Monday, January 8, 2018

Surrendering My Adopted Child's Passport

Recently, I've handled several cases where panicked parents have received letters stating that they should surrender their adopted child's US passport.

Usually, the parents went through the rigorous process of adopting while they were living overseas.  They had a home-study done by a US accredited agency.  They filed the I600A or I800A.  They completed the intercountry adoption process and the child was granted either an IR-3 or IH-3 visa.  They then came to the U.S. for a while with the child and obtained a U.S. passport for the child.  Often, the Certificate of Citizenship issued by USCIS was sent to their U.S. address. Then, both parents and child returned to their overseas address.

In the past, this worked well.  But, now, the Department of State and USCIS have both determined to treat these cases differently.

The family that followed this route will get a letter from the Department of State telling the parents that the child's passport was issued erroneously and is revoked.  There are instructions to surrender the passport either to the U.S. Embassy in their country of residence or by mailing to an address in the U.S.

A second letter is issued by USCIS which says that it cannot issue the Certificate of Citizenship because the child has not yet qualified for citizenship under INA 320.  The rationale is that the child is NOT residing in the U.S in the legal and physical custody of the adoptive parent, but is residing overseas with that parent.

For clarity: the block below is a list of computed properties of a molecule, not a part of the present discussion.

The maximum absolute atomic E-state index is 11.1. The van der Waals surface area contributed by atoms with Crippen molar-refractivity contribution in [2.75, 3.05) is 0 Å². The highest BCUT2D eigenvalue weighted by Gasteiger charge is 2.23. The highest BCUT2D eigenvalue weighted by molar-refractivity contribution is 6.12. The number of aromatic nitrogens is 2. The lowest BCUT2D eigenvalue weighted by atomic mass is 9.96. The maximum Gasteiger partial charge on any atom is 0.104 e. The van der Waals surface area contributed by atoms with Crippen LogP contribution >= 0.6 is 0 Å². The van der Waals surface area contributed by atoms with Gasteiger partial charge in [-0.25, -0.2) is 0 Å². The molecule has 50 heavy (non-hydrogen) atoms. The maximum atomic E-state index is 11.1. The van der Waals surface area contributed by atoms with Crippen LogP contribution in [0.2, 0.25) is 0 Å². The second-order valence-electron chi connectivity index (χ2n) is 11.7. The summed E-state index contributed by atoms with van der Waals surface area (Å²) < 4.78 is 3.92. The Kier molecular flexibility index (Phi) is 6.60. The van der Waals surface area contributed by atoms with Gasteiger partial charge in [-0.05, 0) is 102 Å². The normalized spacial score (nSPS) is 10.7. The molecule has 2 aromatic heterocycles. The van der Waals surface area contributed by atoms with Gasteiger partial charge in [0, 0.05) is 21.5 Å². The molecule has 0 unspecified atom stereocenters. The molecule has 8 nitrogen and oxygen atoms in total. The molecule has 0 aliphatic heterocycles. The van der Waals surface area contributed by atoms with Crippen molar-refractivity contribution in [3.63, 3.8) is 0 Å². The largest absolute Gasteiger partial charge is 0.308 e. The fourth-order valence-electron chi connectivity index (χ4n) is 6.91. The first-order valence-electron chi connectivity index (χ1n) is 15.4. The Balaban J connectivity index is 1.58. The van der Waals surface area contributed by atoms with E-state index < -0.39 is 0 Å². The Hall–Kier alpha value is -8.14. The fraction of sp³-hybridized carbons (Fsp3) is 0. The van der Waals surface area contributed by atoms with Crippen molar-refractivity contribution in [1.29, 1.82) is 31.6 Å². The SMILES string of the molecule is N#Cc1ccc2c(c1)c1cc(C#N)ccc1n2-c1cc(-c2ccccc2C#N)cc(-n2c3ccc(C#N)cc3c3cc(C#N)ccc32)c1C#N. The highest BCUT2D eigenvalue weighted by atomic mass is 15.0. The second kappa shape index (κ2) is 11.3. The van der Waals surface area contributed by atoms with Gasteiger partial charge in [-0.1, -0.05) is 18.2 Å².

This is all technically accurate.  The law has always required that the child be living in the U.S. with their adoptive parent to qualify for citizenship under this set of circumstances.  But, this was not enforced before and most adoption agencies advised their overseas adoptive parents to adopt, obtain the visa and go visit Grandma in the U.S. for a few weeks to get the child's U.S. passport.

What to do?  The family should hire an experienced immigration attorney to handle the case because it can be done the wrong way.  They will have to take a number of steps including:

1.  Making sure that the child's original passport from the foreign country is still valid.
2.  Obtaining a visa for the child to reside in the foreign country to be placed in that foreign passport
3.  Surrendering the child's U.S. passport once the above has been accomplished  and obtaining proof that the passport has been surrendered.  For this reason, we recommend surrendering the passport at the Embassy itself, not by mailing it to the address in the U.S.
4.  Obtaining a visitor's visa for the child in the foreign passport so that the child may travel temporarily to the U.S.
5.  Filing the N-600K to apply for citizenship for the child under INA 322.  It is best to work with an attorney on this step.
6.  Once the N-600K is approved, flying with the child to the U.S. office that has scheduled the Citizenship interview.
7.  Once the child satisfies the examiner at the interview, the child will receive a new Certificate of Citizenship.  She can then apply for a new U.S. passport.

More information about this process can be found on the USCIS web-site which was just updated on September 21, 2017.

Drafted by Attorney Karen Law, staff member of the Law Offices of Karen S. Law, PLC.


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